How the US Fight Against Apple Tests Antitrust Limits - The World News

How the US Fight Against Apple Tests Antitrust Limits

Eisner gave DealBook an exclusive statement:

In 1983, Disney was under attack by corporate raiders trying to take over the company. That would have ended the Disney Company as we know it, for the studio, theme parks, and hotels were suggested to be sold off. The board turned to me and Frank Wells, and a different story was written, one that was continued by Bob Iger and his executive team.

Today, a similar situation exists, so let’s remember the lessons from 40 years ago. Bringing in someone who doesn’t have experience in the company or the industry to disrupt Bob and his eventual successor is playing not only with fire but earthquakes and hurricanes as well. The company is now in excellent hands and Disney shareholders should vote for the Disney slate.

Others have weighed in, following the proxy advisory firm Glass Lewis and Disney’s top individual shareholder, the filmmaker George Lucas (both backed Disney and its current chief, Bob Iger):

  • Laurene Powell Jobs, a prominent Disney shareholder, who backed Iger: “He is a once-in-a-generation leader with an ambitious vision for the future, and we as shareholders are fortunate to have him guiding this cherished company at such a crucial moment in its history.”

  • Institutional Shareholder Services, the other influential proxy adviser, which recommended that shareholders vote Peltz onto the board. Peltz, as a major shareholder, “could be additive to the succession process, providing assurance to other investors that the board is properly engaged this time around. He could also help evaluate future capital allocation decisions.”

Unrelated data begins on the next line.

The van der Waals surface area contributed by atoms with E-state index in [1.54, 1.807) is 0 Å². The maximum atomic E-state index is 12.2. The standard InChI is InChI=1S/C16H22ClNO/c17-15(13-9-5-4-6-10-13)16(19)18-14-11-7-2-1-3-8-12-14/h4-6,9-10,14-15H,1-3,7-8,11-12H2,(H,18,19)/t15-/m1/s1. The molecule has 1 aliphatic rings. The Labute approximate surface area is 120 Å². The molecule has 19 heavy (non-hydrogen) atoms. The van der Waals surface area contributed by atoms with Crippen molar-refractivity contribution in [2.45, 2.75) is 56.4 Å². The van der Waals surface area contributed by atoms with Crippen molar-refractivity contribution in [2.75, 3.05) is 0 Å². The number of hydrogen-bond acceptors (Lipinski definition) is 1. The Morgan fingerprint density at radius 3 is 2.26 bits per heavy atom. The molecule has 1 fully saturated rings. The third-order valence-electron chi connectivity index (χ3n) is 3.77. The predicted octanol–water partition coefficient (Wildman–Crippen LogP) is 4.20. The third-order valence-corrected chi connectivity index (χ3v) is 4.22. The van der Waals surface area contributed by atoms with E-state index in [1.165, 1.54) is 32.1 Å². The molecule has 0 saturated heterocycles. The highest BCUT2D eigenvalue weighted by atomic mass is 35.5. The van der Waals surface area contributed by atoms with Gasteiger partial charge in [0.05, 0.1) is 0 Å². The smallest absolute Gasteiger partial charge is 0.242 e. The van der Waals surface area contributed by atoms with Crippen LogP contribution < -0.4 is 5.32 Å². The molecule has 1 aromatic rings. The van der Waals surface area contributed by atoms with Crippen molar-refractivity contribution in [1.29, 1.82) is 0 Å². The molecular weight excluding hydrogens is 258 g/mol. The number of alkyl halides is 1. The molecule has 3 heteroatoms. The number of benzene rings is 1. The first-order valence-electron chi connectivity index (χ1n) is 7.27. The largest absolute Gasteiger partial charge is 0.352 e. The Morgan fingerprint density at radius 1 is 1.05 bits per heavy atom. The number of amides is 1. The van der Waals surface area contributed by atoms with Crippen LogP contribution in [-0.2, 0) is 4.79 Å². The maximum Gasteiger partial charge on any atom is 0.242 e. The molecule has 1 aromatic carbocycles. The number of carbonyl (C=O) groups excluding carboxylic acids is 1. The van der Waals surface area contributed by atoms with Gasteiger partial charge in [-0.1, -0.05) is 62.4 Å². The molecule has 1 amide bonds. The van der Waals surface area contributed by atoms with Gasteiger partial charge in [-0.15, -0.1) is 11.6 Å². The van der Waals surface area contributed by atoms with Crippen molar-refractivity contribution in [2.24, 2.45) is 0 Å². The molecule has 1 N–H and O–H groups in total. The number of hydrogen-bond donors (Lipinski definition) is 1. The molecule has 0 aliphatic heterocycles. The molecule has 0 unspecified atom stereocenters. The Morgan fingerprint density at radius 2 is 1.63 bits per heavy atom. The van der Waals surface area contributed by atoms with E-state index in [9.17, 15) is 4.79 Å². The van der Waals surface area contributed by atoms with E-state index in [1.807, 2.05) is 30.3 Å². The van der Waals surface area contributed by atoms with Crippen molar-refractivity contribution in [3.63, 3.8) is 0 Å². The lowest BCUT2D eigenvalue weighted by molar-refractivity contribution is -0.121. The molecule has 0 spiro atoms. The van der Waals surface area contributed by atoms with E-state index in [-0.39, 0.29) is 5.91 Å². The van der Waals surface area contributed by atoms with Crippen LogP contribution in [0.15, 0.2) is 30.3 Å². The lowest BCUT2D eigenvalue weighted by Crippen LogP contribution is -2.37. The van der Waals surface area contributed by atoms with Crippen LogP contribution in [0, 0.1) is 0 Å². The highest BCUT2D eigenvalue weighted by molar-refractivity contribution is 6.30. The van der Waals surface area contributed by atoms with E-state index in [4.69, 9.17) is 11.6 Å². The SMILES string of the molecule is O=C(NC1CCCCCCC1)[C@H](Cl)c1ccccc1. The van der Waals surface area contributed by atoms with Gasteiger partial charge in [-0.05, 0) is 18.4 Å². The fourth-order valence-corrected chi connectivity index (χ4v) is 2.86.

I.S.S. advised withholding votes for an incumbent board member, Maria Elena Lagomasino, citing “multi-year concerns” about her role on the compensation committee. (Interestingly, the firm didn’t recommend that shareholders vote to add Jay Rasulo, the former Disney C.F.O. whom Peltz has also nominated as a director candidate.)

The regional banking crisis spurred a wave of consolidation just over a year ago. Now, regulators want to increase the scrutiny of big bank acquisitions — which could worsen the odds for deals like Capital One’s $35 billion bid for Discover Financial.

The F.D.I.C. is proposing the first overhaul of takeover rules since the 2008 financial crisis. Under the new framework, which would apply to deals that create a bank with more than $100 billion in assets, regulators would need to consider the transaction’s effects on public interest grounds, including financial stability, communities and competition.

That would represent a big shift. Bank merger reviews traditionally focused on deposits and branches. But Jonathan Kanter, the Justice Department’s antitrust chief, said on Thursday that lenders now offer so many different services that a more expansive approach was needed to take into account how a deal would actually affect competition. (The Office of the Comptroller of the Currency is also pushing for rules to prevent big banks from buying rivals.)

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